“The fundamental problem in the housing market is that developers have been building more and more houses but now the population has peaked and urbanisation has slowed to a crawl,” says Williams.


Demand for housing between 2025 and 2030 will be half what it was in the five years before the pandemic, says Loo.


“That is pretty dramatic. The property sector was the key engine of growth in China. It won’t be going forwards,” she says.


A fifth of China’s economy is tied to the property and construction industry, says Williams.


“As that goes away, the difficulty is how to find a different growth driver, because the property boom is over.”


“A lot of developers won’t exist in five years’ time. They will go bankrupt or they will be bought up. There will be a huge wave of consolidation.”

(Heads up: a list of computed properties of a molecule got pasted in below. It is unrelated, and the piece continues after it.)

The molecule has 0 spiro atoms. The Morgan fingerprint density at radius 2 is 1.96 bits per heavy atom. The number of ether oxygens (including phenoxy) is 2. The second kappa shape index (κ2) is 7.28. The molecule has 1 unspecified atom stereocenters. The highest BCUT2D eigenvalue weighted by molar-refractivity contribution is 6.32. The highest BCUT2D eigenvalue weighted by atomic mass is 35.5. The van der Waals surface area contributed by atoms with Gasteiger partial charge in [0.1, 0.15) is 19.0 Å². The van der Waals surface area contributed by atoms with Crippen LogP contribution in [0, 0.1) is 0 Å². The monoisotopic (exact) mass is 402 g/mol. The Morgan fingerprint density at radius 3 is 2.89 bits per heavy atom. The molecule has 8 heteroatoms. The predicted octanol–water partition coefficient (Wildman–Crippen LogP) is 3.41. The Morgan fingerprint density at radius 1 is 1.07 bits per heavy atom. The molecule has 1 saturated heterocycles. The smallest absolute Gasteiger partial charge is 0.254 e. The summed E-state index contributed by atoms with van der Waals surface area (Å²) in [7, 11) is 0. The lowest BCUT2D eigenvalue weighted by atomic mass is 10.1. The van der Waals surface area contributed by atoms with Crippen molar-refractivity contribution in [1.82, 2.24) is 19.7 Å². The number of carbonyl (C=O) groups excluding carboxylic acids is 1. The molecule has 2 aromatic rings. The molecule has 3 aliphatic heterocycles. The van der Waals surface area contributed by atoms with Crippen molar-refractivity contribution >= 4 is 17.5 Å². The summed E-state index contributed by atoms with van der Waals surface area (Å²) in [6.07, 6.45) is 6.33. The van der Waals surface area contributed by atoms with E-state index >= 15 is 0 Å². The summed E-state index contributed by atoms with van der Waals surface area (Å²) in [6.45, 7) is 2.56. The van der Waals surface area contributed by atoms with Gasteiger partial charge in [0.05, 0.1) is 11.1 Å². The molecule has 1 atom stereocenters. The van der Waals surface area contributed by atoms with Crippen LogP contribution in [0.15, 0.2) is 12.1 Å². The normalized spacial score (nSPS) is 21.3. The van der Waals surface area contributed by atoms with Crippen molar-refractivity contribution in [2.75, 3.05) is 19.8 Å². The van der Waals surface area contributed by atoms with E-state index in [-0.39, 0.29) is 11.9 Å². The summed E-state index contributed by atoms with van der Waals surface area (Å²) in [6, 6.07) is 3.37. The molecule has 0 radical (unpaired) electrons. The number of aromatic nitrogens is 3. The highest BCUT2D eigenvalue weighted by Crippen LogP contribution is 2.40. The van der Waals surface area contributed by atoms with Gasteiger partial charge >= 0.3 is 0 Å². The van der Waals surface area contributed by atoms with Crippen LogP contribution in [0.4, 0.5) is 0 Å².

60pc of household wealth is in property and the housing downturn therefore has massive repercussions for wealth and spending.



Falling house prices are not only a risk to citizens. Local governments have huge amounts of borrowed money tied up in land. The debt across all of China’s local government financing vehicles (LGFVs)  has doubled in five years to RMB 50 trillion, says Loo – or £6.05 trillion.


“They have contingent liabilities that could explode down the road,” says Loo.


There are two other immediate risks: another high profile property developer goes bust; or escalating geopolitical tensions boil over.